Many Australians urged to flee fires: officials

Residents were urged to leave their homes Tuesday as erratic winds brought wildfires dangerously close to hundreds of suburban properties in Australia's northeast, officials said.

Flames up to four metres 13 feet high were rushing towards the suburbs of the city of Rockhampton, north of Brisbane, from the Mount Archer National Park, where a fire has been burning for 11 days, authorities said.

"Residents who plan to leave ahead of the bushfire should relocate now," the Queensland Fire and Rescue Service said.

"Currently, 25 fire crews and aircraft are working to contain the blaze but firefighters may not be able to protect every affected property and residents should not expect a firefighter at their door," it added.

Aerial water-bombing was underway to saturate bushland behind homes in one suburb, but authorities said erratic winds were stirring sparks, smoke and ash, hampering the efforts of crews on the ground.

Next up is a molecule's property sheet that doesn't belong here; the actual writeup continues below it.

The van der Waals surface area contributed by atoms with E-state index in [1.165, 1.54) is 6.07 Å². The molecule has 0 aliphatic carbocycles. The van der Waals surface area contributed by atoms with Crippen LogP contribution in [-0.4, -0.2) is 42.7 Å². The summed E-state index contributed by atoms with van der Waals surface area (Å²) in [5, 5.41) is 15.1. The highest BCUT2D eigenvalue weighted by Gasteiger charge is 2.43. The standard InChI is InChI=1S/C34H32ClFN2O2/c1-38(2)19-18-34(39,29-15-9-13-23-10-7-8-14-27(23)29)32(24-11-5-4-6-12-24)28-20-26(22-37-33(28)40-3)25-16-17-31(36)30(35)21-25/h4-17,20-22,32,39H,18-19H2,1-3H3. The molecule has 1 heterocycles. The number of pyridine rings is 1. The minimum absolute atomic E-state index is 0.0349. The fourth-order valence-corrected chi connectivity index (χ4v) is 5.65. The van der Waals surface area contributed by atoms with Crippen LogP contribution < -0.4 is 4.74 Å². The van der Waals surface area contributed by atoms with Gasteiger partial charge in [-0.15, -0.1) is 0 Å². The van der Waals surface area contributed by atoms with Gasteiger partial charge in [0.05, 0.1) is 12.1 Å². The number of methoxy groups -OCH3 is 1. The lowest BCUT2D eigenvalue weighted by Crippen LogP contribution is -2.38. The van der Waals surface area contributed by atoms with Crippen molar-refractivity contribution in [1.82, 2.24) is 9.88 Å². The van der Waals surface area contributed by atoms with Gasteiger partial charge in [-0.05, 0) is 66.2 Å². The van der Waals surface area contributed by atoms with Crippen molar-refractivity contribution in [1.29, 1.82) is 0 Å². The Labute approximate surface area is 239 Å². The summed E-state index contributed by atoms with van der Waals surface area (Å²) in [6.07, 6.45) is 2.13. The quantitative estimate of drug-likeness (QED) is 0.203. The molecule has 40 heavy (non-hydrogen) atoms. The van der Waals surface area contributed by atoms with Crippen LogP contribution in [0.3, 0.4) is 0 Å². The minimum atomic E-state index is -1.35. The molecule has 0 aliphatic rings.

Residents who wished to stay and defend their homes would not be forcibly evacuated, the fire service said, adding that "well-prepared and defended homes can offer safety during the fire and may be defendable".

About 10 blazes are raging across the state, where fires have been burning now for more than three weeks, destroying one home. A near-total ban on lighting fires has been extended there until next Monday.

In February, bushfires killed 173 people in the southeastern state of Victoria, eradicating entire towns and destroying thousands of homes in a firestorm known as Black Saturday.

Fearing even worse conditions this southern hemisphere summer, authorities this month announced a new "Code Red" warning for catastrophic wildfires which would require residents to abandon their homes.

A parching El Nino weather system was highly likely to intensify over southeastern Australia in coming months, bringing extensive drought and ideal wildfire conditions, officials have warned.

Victoria and its neighbouring states are in the grip of a decade-long drought, and experienced a run of record-breaking temperatures in the weeks before the fires, leaving uncleared bushland tinder-dry.